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his work, or seeking safety in flight, as some of his friends advised, openly spoke and wrote against all these retrogade proceedings, but was for so doing, thrown into prison, and the management of affairs given to his opponent Gardiner: but the latter was prudent enough to see that it was easier to force upon the people some subtle doctrines than to accustom them again to the Papal power, or to effect the restoration of the Church lands. Even Mary herself confessed in a letter, that the abolition of the ecclesiastical laws of Edward, had not been accomplished without a severe struggle and contest, and only by the greatest exertions of the faithful; nay, Pope Julius III. said, Mary is a woman, her power is not secure, and the zeal of her adversaries is great;therefore it is advisable by no means to proceed with precipitation, but to act with prudence. However, the Pope, conformably to the wishes of Mary, appointed Cardinal Pole for his plenipotentiary; but he was detained under various pretences, and almost by violence, in the Netherlands. For Gardiner, perhaps fearing his influence, hadwritten to the Emperor, that the people were by no means sufficiently prepared to receive a Papal Legate, and and Pole, like Mary, would desire to change all matters relative to religion at once, and thereby spoil all! Charles W. not only participated in this conviction, but feared also that Pole might oppose the plan of marrying Mary to Philip II., or perhaps even think of renouncing the ecclesiastical profession, and marrying the Queen himself. Some persons had wished she might marry the Earl of Devonshire, the grandson of a daughter of Edward IV., but he was imprudent and licentious, and Mary too thought that a marriage with one of her subjects could neither do her honour, nor add to her reputation. Besides this, Charles W. to whom Mary had, from the beginning, secretly left the decision respecting her marriage, had very different plans. His Ambassadors therefore negociated during the night with the Queen, without the knowledge of her Counsellors, and, by their very able conduct, at length led her eagerly to enter into the secret wishes of the Emperor, and almost to express them first herself; nay, she was so impatient, that on the 30th of October, 1553, she sent for Charles's Ambassador during the night, and solemnly gave him her promise for Philip II., before any public negociation had taken place on the subject.(") But scarcely was the news of this plan published, when manifold objections to it arose. Philip, it was alleged, was proud, impetuous, superstitious, hated even in his hereditary dominions, and would attempt to introduce Spanish and Italian slavery into England; the marriage seemed equally liable to objections if it were concluded with or without the permission of the Pope, and it might lead to great differences with France. These well-founded or exaggerated apprehensions were to be removed, such was the wish of the Emperor himself, by a marriage contract, the terms of which appeared extremely reasonable. But the more he and Philip granted, the less, in the opinion of those who were indisposed to the plan, did they intend to keep.– The marriage contract declared; the Government remains in the hands of the Queen, she decides with respect to offices, lands, revenues, &c.; no change shall be made in the laws, no foreigners hold any office, and no foreign language be employed in public transactions. The Queen is not to leave the kingdom without her free will, her children not to leave it without the consent of the nobility. They are to inherit Burgundy and the Netherlands,-nay, in case Prince Charles should die, the whole Spanish Monarchy. Meantime discontent at ecclesiastical matters, and the Spanish marriage, rose so high that many considered it as their duty openly to oppose the Government. Disturbances arising from this circumstance were not suppressed without bloodshed, and, from the cruel temper of the Queen, gave occasion to numerous executions. Thus, on the 14th and 15th of February, 1554, fifty persons were hung, in London alone, on twenty gallows; and on the 12th, Jane Grey, her husband, and the Duke of Suffolk, were executed. At all events, the Lady Jane had not the slightest share in the late insurrection;–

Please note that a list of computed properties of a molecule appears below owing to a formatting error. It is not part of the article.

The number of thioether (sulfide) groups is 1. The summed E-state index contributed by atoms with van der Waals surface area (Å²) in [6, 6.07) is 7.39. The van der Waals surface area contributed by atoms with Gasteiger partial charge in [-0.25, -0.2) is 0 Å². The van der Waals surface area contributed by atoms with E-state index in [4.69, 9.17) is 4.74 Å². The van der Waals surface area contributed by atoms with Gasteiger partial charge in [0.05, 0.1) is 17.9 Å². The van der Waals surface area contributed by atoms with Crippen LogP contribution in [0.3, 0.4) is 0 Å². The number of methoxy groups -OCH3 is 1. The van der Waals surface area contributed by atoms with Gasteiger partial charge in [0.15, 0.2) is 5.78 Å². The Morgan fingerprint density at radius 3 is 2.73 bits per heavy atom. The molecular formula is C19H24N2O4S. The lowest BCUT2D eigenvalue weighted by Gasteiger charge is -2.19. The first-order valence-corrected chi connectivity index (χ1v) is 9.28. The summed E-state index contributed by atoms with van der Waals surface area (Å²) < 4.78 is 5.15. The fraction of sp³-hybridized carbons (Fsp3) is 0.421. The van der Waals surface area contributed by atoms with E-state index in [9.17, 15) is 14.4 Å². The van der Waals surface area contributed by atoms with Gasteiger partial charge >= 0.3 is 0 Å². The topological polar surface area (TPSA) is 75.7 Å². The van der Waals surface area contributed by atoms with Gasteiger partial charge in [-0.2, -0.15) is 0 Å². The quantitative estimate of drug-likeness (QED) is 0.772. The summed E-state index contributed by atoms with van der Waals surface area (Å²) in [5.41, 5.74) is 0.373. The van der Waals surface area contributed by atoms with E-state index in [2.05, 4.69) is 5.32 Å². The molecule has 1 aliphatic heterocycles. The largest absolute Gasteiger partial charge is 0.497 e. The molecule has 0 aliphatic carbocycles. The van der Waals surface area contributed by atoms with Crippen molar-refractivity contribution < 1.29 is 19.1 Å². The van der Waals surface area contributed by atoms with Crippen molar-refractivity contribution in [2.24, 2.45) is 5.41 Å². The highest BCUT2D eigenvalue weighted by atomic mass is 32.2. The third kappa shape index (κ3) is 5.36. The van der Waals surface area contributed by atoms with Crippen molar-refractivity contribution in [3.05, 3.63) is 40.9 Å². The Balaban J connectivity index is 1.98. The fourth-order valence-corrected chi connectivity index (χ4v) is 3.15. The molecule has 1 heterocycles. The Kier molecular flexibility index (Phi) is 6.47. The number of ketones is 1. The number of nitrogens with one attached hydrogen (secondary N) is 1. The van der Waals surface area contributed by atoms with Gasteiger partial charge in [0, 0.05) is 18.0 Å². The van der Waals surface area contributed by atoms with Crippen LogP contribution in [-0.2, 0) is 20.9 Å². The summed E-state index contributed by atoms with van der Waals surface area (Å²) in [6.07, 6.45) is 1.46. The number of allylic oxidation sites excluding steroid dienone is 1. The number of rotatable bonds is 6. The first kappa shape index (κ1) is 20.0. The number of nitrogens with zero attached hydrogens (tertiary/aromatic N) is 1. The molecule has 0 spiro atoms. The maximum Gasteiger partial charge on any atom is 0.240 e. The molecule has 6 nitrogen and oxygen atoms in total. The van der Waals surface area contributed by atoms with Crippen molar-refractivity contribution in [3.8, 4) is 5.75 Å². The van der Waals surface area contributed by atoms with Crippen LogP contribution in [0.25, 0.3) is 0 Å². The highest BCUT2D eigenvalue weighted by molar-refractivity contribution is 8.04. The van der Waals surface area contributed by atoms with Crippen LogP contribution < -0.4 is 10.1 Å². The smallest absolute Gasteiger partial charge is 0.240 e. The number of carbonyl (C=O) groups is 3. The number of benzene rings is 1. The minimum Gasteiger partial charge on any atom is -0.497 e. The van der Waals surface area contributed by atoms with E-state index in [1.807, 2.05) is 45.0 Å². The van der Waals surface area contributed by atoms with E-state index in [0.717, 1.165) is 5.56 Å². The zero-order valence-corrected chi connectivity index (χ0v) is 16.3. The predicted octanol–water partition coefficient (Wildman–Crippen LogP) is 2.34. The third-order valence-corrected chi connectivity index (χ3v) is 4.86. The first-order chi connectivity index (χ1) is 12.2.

she suffered death in the Tower, that public sympathy might not be excited,—and bore her fate with the greatest resolution, declaring on the scaffold, that she was guilty for not having more strenuously opposed her elevation, and having thereby troubled public tranquillity and order. The Queen was very desirous to involve her sister Elizabeth, whose brilliant qualities began to attract all eyes, (") in the same ruin. She also, already indicated Mary Stuart as her legal successor. On the 15th of March, 1554, Elizabeth was arrested, and so rigorously treated in the Tower, that she was not even permitted to walk out into the open air. She was convinced that she should be executed, but the strictest investigation proved that many of her adherents had indeed known of the troubles, and had thought of placing her upon the throne, but that Elizabeth, as she herself also positively airmed, had never participated in such a plan. Even Bishop Gardiner, though at first the most zealous accuser of Elizabeth, is said to have finally declared, that there was no reason to condemn her. (*) Philip, and the Spaniards, affirmed the same, partly from a sense of justice, partly for fear of insurrections, and partly because they apprehended that Mary Stuart might one day become Queen of France, Scotland, and England. On the 19th of May, 1554, Elizabeth was set at liberty, but still kept under strict superintendence; a plan to send her to Brussels, or to

marry her in Savoy, was not executed, in consequence of her firm resistance. The new Parliament, which sat from the 2d of April to the 5th of May, 1554, did indeed assent to the marriage contract, but at the same time came to various resolutions, to prevent the influence of Philip. A motion to grant to the Queen the right of determining the succession, was negatived, from fear of the Spanish dominion and of the exclusion of Elizabeth; nor were laws proposed against the pretendedheretics agreed to; whereupon Mary dismissed the Parliament in high displeasure. The plan for the Queen's Spanish marriage caused such a general excitement, that even schoolboys divided into parties and fought, and, in their anger, hung the boy who had personated King Philip, so that it was with great difficulty that he was cut down and restored to life. Mary, on the other hand, desired to see her bridegroom with an eagerness that amounted to silliness, and mingled with fear that the affiance might no more end in a marriage than nine others had done before, or that Philip, a young man of twenty-seven, might not think her, who was thirtyeight, either handsome or amiable, and in fact she was neither. Mary also declared, when she was married to Count Egmont, as proxy for Philip, that she contracted this marriage for the honour and advantage of her kingdom, and Gardiner made a speech to the Parliament, arguing that if the meanest